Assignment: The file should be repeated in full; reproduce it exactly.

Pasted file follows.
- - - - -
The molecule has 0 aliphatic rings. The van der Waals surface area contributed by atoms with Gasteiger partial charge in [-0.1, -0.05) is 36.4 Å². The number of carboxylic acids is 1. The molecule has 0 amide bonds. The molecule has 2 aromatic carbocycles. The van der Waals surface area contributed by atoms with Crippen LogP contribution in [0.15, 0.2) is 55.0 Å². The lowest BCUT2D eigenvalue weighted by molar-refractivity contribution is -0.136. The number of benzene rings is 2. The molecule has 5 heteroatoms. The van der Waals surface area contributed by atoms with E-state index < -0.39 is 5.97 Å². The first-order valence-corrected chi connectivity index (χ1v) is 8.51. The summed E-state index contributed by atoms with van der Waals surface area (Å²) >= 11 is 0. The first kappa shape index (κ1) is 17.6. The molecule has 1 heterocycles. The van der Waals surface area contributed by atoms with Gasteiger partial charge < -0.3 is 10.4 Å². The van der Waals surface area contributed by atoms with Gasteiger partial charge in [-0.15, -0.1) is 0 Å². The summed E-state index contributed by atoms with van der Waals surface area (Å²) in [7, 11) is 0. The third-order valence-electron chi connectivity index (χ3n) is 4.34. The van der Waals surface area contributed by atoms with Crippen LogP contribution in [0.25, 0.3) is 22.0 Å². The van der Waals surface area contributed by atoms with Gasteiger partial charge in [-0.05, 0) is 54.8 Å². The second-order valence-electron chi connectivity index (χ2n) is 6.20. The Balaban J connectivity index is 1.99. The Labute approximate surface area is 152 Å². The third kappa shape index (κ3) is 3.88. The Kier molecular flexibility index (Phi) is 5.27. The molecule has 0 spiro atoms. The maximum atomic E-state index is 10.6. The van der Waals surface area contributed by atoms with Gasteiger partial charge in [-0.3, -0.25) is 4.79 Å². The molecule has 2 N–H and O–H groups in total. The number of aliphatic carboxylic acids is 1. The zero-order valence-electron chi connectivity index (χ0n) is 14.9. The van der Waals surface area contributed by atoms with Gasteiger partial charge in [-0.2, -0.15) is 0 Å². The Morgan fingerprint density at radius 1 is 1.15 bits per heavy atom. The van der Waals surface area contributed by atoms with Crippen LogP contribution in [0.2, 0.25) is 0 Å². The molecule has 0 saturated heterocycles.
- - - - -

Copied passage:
The molecule has 0 aliphatic rings. The van der Waals surface area contributed by atoms with Gasteiger partial charge in [-0.1, -0.05) is 36.4 Å². The number of carboxylic acids is 1. The molecule has 0 amide bonds. The molecule has 2 aromatic carbocycles. The van der Waals surface area contributed by atoms with Crippen LogP contribution in [0.15, 0.2) is 55.0 Å². The lowest BCUT2D eigenvalue weighted by molar-refractivity contribution is -0.136. The number of benzene rings is 2. The molecule has 5 heteroatoms. The van der Waals surface area contributed by atoms with E-state index < -0.39 is 5.97 Å². The first-order valence-corrected chi connectivity index (χ1v) is 8.51. The summed E-state index contributed by atoms with van der Waals surface area (Å²) >= 11 is 0. The first kappa shape index (κ1) is 17.6. The molecule has 1 heterocycles. The van der Waals surface area contributed by atoms with Gasteiger partial charge < -0.3 is 10.4 Å². The van der Waals surface area contributed by atoms with Gasteiger partial charge in [-0.15, -0.1) is 0 Å². The summed E-state index contributed by atoms with van der Waals surface area (Å²) in [7, 11) is 0. The third-order valence-electron chi connectivity index (χ3n) is 4.34. The van der Waals surface area contributed by atoms with Crippen LogP contribution in [0.25, 0.3) is 22.0 Å². The van der Waals surface area contributed by atoms with Gasteiger partial charge in [-0.05, 0) is 54.8 Å². The second-order valence-electron chi connectivity index (χ2n) is 6.20. The Balaban J connectivity index is 1.99. The Labute approximate surface area is 152 Å². The third kappa shape index (κ3) is 3.88. The Kier molecular flexibility index (Phi) is 5.27. The molecule has 0 spiro atoms. The maximum atomic E-state index is 10.6. The van der Waals surface area contributed by atoms with Gasteiger partial charge in [-0.3, -0.25) is 4.79 Å². The molecule has 2 N–H and O–H groups in total. The number of aliphatic carboxylic acids is 1. The zero-order valence-electron chi connectivity index (χ0n) is 14.9. The van der Waals surface area contributed by atoms with Gasteiger partial charge in [-0.2, -0.15) is 0 Å². The Morgan fingerprint density at radius 1 is 1.15 bits per heavy atom. The van der Waals surface area contributed by atoms with Crippen LogP contribution in [0.2, 0.25) is 0 Å². The molecule has 0 saturated heterocycles.